I was on the Information Desk in Widener today and my friend and colleague, Joshua Parker, stopped by for a moment. It so happens I’ve been looking into MOOCs lately, with special interest in edX and Coursera, and when I saw Josh it occurred to me that he should be teaching a MOOC on supervision and management. Why? Because Josh is that rara avis, an effective library manager who is hugely well-liked and well-respected.
When I suggested that he teach such a MOOC, Josh laughed and replied that he could sum up his secrets to supervision on a tiny scrap of paper (such as we keep at the Information Desk for researchers to write call numbers out) and he proceeded to do so.
Here’s what he wrote:
- Be a mensch (Josh credits his father in Minnesota with teaching him this)
- a. Care… at least a little
- b. Don’t lie (you may not always be able to convey the entire truth, but do not lie)
- c. Don’t be a coward (you don’t have to be stalwartly brave—just don’t be a coward)
[he credits one of his former bosses with these three bits of wisdom; I know the boss, and it makes perfect sense, because he, too, is well-liked and well-respected].
There are three things you need to know about Josh in addition to his secrets for library supervision:
- Admittedly, he has an edge on common decency since he comes from Minnesota
- You’ll notice he credits others for his secrets for success—a revealing trait of the successful manager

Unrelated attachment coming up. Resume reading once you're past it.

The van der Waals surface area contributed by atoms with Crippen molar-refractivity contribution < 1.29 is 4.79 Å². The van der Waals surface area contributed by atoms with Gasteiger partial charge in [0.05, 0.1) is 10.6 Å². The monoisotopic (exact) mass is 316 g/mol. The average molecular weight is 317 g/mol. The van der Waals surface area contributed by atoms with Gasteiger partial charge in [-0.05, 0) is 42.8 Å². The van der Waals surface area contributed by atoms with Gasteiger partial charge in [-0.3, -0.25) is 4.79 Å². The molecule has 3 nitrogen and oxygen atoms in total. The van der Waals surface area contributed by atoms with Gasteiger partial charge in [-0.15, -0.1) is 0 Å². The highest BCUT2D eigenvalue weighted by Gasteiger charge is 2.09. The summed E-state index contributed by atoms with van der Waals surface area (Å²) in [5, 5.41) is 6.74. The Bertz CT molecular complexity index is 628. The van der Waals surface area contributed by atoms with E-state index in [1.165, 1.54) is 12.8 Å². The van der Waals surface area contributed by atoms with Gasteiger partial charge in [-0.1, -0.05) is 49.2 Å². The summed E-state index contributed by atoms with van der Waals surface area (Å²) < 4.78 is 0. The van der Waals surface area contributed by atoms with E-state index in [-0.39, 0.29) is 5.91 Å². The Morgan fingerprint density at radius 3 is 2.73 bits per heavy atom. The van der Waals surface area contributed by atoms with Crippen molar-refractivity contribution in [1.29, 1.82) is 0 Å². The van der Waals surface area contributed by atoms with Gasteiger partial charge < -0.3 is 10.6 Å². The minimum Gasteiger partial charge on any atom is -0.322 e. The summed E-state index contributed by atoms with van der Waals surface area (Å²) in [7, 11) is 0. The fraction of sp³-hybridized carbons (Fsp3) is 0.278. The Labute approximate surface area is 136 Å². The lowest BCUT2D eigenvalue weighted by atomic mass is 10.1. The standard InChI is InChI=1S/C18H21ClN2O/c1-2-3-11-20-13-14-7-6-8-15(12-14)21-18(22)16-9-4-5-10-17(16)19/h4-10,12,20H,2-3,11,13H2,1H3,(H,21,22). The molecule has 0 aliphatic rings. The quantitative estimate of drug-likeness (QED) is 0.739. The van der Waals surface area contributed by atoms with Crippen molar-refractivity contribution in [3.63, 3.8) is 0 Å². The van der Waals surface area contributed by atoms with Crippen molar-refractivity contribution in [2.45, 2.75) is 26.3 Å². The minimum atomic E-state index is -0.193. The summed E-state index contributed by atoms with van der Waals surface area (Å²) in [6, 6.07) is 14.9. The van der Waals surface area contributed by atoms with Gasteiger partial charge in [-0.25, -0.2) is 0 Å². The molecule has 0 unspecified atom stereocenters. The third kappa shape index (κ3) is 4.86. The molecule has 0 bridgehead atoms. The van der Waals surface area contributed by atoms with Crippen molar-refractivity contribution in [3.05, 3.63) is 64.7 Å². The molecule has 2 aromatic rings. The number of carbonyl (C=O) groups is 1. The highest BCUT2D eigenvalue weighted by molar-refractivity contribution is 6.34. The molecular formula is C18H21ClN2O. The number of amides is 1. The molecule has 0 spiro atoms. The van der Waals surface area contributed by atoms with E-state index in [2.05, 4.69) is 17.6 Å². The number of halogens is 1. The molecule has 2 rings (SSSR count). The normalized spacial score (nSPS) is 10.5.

- He cares about the work a lot. A whole lot.
I’ve worked in libraries for 36 years, and have seen good, bad, and indifferent supervisors and managers. If everyone in a supervisory role could incorporate the characteristics and behaviors from that little piece of paper, it would be a vastly improved library world. And I simply can’t improve on Josh’s secrets—can you?
|Data-Driven Libraries: Navigating Options & Measuring Outcomes: Librarians today are facing the inescapable reality that data is slowly beginning to govern much of what they do, and they need to determine the most constructive way to deal with this ocean of information that a growing number of software companies and applications are making available. Sign up for this free webcast series to learn innovative data-driven solutions that will help you navigate through the data to create viable plans for your library's future.|
|Data-Driven Academic Libraries is a free three-part webcast series, developed in partnership with Electronic Resources and Libraries (ER&L), that will touch on just some of the many areas where libraries are gathering, analyzing, and using data to change how they work—fueling your ability to better put this information to work in your own libraries.|